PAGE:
yes, and we have also owned them and ridden the piss out of them. and know lots of other people who have done the same. and so we know, from real world experience, you can safely ignore the recommendations of the manual when it comes to valve checks, replacing top-ends, etc.

    kinda like you can also safely ignore the DRZ manual when it tells you life expectancy of the bike is something like 20k miles...

    except that it goes way beyond just an anecdote here or there in the real world.

    i ignore (many times over) the valve check intervals because, in the real world, the valves on the XC4 motor just don't really move much.

    also, if the valves do start getting tight, you'll have starting issues to clue you in long before you have any kind of engine failure.

    that does make sense in theory. and, my guess is that you could run a WRR, like a DRZ, with total neglect for a really, really, really long time without killing it.

    but, in reality, despite KTM going for lighter weight and more performance, they still are very reliable and, other than more frequent oil changes for some of them, don't really require any more maintenance.
    #56
  17. motoman250f

    motoman250f Been here awhile

    Joined:
    Aug 21, 2004
    Oddometer:
    733
    For the most part Mr black is taking the words out of my mouth. I got a wrr in 08.. modded the hell out of it and its mostly sitting now. I bought it for a dual sport purpose and my purpose has been changing but thats my fault!

    You know if you want a bike that rides smooth like this it has to have an engine balancer. If you wan't to have no bottom end problems you have to over build that. Plenty of electrical power takes a bigger coil/regulator. Maybe carry a passenger means pegs and stronger sub frame. It Needs to meet epa like no other converted dirt bike does. etc etc.

    In comparison to the bigger DR's XlR's, klr.s its worlds lighter and worlds more high tech.. only dual
    sport (0f those) with shim suspension not damper rod which really helps control in obstacles. Aluminum frame, fuel injection, better lighting, etc.
    To answer the OP the only reason to sell it is if you didn't know what you were looking for or if your needs changed like mine. If you lived in Utah or Colorado where you had to ride 30+ miles to get to trails and you wanted trouble free long life from a bike I don't think you could beat the wrr. Good luck with your search!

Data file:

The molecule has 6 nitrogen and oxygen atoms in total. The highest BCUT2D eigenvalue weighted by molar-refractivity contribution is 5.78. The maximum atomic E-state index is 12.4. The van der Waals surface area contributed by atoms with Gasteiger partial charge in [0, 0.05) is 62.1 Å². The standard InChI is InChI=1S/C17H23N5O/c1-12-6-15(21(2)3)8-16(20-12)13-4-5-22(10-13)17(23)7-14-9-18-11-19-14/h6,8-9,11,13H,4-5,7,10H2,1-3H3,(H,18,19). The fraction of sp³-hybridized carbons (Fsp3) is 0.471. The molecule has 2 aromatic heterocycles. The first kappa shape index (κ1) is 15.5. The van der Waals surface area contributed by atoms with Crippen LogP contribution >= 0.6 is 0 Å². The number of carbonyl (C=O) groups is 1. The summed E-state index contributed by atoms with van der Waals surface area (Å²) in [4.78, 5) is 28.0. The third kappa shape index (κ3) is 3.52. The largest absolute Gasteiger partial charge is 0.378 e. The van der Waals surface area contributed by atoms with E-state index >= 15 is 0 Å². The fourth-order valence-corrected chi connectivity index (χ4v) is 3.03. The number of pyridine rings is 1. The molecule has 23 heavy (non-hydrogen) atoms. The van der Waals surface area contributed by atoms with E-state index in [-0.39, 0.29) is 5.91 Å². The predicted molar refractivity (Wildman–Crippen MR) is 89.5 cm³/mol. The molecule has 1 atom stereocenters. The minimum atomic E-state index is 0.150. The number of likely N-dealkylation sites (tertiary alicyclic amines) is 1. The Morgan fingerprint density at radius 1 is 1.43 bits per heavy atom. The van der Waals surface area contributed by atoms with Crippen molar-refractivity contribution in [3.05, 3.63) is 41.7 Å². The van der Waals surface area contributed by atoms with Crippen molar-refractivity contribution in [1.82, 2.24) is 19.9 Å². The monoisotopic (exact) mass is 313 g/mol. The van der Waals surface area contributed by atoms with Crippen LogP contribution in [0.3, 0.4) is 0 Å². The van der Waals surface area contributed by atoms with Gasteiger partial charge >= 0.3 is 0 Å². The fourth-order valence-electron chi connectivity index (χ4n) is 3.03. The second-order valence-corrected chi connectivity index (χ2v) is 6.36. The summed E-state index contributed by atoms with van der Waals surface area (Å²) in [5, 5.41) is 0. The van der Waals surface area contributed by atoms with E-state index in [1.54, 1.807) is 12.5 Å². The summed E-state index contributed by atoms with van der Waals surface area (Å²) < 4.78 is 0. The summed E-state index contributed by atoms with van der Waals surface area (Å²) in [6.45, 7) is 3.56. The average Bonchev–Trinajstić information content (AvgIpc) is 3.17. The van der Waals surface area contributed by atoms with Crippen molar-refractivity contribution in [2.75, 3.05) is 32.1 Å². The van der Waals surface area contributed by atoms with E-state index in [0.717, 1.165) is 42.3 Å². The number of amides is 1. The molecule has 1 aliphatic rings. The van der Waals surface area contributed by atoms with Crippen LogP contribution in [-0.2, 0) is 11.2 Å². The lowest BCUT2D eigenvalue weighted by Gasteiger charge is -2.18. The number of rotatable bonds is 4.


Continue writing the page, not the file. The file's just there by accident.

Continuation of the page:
#57
  18. KDXfile

    KDXfile Been here awhile

    Joined:
    Feb 10, 2009
    Oddometer:
    215
    Location:
    Hoover, AL.
    Well said ^
    On my '09 450 (bought in '09), the only time I've looked at my manual is to see how much oil to put in during a change. Haven't bothered to check the maintenance schedule or do I feel the need to.
    #58
  19. LittleRedToyota

    LittleRedToyota Yinzer

    Joined:
    Apr 1, 2011
    Oddometer:
    3,290
    Location:
    Pittsburgh
    how do you figure that? it's not an adventure bike, but neither is a WRR.

    i'll tell ya this much, i've ridden my plated 450xc-w on multi-hundred mile road trips and i've ridden my DRZ on multi-hundred mile road trips. the 450xc-w is the better bike for it by far.

    a WRR would likely be better than the DRZ, too, though. the DRZ is sunk by its 5 speed close ratio tranny.

    it depends on the kind of trails your ride. for some, it's not about pulling it out of a mud hole, it's about wrestling it through rocky, steep, technical single-track all day long. in that situation, 40lbs (my KTM is 250lbs dry, i think the WRR is about 290 dry?) is absolutely huge. so is the suspension difference. (i have ridden a WRR on single track. definitely better than my DRZ on single track, but still way too heavy and lacking in the suspension department.)

    the KTM 500exc is pretty close...except for doing two-up adventure riding, but i wouldn't want to do much of that on a WRR either.

    there is one place, though, where the WRR (and the DRZ) have KTMs completely whipped...and that is in price, which can certainly be a major factor.
    #59
  20. kawagumby

    kawagumby Long timer

    Joined:
    Sep 5, 2008
    Oddometer:
    1,329
    Yes, it is...that is one reason it is so popular. Guys ride the WRR's long distance to just about everywhere...fully loaded down. Absolutely amazing how versatile it is.
    #60